Another problem is that food regulators in developing nations do not have the technical expertise to draft rules that will work. For example, they may understand basic HACCP principles, but lack an understanding of the importance of HACCP prerequisite programs. Copying a regulation from a “first world” nation is usually not the best route to take. The regulation they are copying is all too often part of a more complex and overriding “food law,” which they do not have in place. Finally, food regulators in developing nations often fail to grasp the importance of time. They pass a law and proudly say, “We have a regulation mandating HACCP for the seafood industry.” Yet, the regulation includes no time frames for training, implementation or industry compliance. They frequently do not even consult the industry when enacting a new regulation, an issue that will be addressed later. The result is a regulation that appears on the books literally overnight, which cannot be properly enforced or with which the industry is not ready to comply.
It also appears that regulators in many developing nations have little or no working relationship with the food industry they are overseeing. There is little trust between regulators and industry. One of the main reasons that HACCP has succeeded in the U.S., Canada and Europe is because it has been a cooperative effort between industry and government. Regulators in developing nations feel that they must control the industry rather than work with them to enforce regulations and upgrade the industry. There also is a belief that certification is their job. Certification and regulation are at cross- purposes, a conflict of interest in other words. Finally, many regulators in developing nations simply do not understand the food industry and basic food processing.
Another concern is that in many nations the regulators fail to “do their homework.” The Codex Principles for the Establishment and Application of Microbiological Criteria for Foods call for the establishment of microbiological criteria based on scientific analysis and risk analysis of foods and ingredients. If a nation has no data on incidence of food- borne illness in the country, there is really no basis for enacting laws or creating standards to control an issue. On the subject of standards, governments in developing nations have a bad habit of creating standards that are not only designed to protect their own industries but that have no relationship to international standards. This mentality can be damaging to an industry’s commitment to food safety and its ability to compete in world markets.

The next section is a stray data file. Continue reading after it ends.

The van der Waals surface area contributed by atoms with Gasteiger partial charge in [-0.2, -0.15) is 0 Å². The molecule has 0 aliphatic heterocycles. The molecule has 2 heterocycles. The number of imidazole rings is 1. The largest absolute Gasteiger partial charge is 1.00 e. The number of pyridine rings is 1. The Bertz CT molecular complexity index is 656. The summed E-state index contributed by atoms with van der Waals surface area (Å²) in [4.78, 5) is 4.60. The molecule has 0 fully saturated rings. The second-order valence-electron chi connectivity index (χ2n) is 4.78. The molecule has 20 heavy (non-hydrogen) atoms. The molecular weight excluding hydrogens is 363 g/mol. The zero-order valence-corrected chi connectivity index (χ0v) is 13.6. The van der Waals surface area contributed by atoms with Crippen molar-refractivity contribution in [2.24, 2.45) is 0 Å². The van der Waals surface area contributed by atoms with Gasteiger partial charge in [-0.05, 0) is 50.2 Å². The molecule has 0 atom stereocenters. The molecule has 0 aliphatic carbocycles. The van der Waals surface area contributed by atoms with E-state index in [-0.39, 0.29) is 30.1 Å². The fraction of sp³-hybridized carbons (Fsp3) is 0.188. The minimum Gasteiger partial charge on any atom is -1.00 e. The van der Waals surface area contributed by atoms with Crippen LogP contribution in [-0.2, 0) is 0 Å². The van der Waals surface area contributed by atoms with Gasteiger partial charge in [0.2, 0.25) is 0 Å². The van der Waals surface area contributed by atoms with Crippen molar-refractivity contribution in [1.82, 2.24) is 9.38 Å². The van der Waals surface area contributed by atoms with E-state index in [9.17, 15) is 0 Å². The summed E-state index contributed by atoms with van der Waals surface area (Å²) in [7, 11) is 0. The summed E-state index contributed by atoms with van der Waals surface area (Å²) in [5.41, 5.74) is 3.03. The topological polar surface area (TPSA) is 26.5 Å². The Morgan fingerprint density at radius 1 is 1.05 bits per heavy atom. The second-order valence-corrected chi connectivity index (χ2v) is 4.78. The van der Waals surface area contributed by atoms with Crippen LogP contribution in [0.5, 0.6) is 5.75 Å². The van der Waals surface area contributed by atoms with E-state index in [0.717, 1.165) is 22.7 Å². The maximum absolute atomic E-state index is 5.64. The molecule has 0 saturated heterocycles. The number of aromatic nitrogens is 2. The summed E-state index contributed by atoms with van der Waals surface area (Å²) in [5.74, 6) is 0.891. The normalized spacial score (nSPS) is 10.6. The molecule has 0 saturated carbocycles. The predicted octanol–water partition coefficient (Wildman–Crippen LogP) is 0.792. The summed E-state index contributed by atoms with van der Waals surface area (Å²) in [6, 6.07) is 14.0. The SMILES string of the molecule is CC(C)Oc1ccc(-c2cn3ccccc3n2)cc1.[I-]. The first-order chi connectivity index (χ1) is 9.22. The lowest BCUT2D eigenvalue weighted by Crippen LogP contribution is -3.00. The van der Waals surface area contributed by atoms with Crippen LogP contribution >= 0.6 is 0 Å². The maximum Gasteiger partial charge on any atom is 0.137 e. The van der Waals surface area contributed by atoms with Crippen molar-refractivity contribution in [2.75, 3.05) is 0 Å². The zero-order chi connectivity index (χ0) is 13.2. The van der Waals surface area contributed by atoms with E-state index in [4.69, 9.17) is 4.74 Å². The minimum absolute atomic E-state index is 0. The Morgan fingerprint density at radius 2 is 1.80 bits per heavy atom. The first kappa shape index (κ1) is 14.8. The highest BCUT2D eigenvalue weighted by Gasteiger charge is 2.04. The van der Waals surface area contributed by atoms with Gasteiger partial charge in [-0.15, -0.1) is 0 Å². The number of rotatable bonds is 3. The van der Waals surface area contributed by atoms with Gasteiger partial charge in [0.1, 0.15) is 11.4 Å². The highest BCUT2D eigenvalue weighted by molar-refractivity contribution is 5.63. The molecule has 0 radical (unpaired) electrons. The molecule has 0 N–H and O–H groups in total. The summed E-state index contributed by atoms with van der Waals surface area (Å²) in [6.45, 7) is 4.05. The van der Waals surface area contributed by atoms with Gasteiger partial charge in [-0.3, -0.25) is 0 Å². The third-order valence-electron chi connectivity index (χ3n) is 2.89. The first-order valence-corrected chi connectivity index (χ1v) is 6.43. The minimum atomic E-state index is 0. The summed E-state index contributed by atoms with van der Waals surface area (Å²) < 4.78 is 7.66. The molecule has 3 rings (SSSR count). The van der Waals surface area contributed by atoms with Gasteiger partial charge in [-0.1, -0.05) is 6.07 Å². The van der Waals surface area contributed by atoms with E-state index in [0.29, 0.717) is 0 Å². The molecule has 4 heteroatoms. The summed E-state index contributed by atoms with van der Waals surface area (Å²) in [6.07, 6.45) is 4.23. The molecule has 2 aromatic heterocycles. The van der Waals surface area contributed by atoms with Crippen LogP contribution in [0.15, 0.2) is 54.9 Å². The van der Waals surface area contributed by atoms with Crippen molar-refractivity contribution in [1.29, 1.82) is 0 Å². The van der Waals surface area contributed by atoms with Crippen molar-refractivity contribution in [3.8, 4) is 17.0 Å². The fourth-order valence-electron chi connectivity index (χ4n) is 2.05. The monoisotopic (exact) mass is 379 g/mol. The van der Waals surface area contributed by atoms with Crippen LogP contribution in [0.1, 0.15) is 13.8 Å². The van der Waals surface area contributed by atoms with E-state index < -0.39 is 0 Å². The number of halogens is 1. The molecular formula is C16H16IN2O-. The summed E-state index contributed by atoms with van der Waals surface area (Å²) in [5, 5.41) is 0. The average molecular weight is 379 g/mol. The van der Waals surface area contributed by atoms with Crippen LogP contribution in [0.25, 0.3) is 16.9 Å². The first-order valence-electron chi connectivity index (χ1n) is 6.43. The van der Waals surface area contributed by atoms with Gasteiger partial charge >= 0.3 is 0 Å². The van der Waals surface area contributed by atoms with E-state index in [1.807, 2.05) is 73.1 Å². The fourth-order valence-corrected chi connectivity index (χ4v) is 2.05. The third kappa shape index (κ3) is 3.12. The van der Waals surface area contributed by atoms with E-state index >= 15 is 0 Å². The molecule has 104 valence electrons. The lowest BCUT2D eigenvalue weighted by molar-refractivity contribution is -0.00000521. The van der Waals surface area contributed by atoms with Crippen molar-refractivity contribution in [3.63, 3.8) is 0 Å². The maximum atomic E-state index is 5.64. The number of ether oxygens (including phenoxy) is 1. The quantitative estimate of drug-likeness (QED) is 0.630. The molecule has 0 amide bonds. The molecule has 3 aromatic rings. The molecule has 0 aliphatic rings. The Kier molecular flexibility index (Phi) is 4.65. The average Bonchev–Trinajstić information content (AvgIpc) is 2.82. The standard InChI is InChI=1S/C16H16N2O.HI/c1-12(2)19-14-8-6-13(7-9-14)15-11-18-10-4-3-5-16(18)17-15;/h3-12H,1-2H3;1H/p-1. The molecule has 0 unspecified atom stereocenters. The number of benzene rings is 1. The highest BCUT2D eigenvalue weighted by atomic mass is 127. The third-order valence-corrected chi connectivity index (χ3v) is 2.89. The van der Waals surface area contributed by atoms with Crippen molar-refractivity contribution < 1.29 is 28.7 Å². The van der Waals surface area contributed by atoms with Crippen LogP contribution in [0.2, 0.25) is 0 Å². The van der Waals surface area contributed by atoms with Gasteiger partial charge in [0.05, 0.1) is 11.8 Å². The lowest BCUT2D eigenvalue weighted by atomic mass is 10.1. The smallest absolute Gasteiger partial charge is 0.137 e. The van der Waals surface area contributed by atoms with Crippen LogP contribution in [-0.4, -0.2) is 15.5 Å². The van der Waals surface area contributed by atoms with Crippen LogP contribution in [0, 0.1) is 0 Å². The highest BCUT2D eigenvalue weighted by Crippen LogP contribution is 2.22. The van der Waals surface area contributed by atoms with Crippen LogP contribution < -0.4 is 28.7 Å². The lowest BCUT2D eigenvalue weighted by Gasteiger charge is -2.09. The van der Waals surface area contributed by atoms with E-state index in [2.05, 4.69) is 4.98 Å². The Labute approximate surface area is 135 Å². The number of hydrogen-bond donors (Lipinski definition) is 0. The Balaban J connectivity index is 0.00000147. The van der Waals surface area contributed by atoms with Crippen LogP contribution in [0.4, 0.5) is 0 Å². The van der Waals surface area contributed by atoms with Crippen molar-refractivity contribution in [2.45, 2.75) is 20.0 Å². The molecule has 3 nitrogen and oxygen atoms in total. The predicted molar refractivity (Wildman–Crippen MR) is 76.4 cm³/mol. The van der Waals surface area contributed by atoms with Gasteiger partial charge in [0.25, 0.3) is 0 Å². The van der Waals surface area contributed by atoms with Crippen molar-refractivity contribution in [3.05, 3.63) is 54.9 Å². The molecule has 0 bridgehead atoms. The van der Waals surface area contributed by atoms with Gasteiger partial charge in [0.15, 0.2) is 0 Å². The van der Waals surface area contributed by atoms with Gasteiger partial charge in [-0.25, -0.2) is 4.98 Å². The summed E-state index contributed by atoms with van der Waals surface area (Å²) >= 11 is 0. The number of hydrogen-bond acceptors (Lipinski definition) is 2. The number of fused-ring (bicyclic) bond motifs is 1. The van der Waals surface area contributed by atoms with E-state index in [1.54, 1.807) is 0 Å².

The last issue is sensitive, but one that cannot be ignored: corruption. It is a painful point for many, but for food safety programs to move forward in these countries, it’s a concern that must be addressed. One of the main causes is simple economics. In developing nations, government employees are often underpaid and undereducated. They can “supplement” their income by looking the other way when inspecting plants. Of course, they are not wholly to blame. Processors often find it a less expensive option to pay an inspector off rather than to upgrade a plant to the required standards. These situations further serve to compromise trust between industry and government. Regulatory inspectors can further augment their income by collecting an excessive number of samples. The extra samples are then sold, and at times, are even sold back to the company from which the samples were collected. Since HACCP focuses on process control, this practice could be curtailed.
Educational Systems. The educational systems in many developing nations are another reason that it is difficult to make HACCP work. These problems are a function of the systems and the faculty. The teaching and testing systems are all too often based on rote memory. Students are asked to learn and regurgitate facts, and hence, they do not learn to think and apply what they learn to solving problems. Along this same line, many faculty discourage questions and open discussion. The attitude is “The teacher is always right,” so students are not encouraged to question. For food companies to implement HACCP successfully, they need scientists who have the ability to see and understand what is going on in that plant, plus the ability to use their knowledge of the basic sciences and food safety to develop the program. Part of this problem was alluded to previously; that is, many academics, like their colleagues in the regulatory agencies, do not have sufficient knowledge of the food industry and the realities of “real world” food processing. Without this real-world understanding of food and food processing, their students do not get a complete picture of the industry, its problems and how those issues should be addressed.
In addition, many academics in developing nations simply do not like to go out into factories and get their hands dirty, which one needs to do to really understand an industry. Similarly, most developing nations lack one component of the university system that has been quite useful in the U.S. and elsewhere: There is no university extension system that encourages and facilitates industry and university interaction. Extension staff become industry liaisons and bring that real-world experience to the campus. When they teach, students have an opportunity to learn not only the science, but the technology that allows the science to be implemented.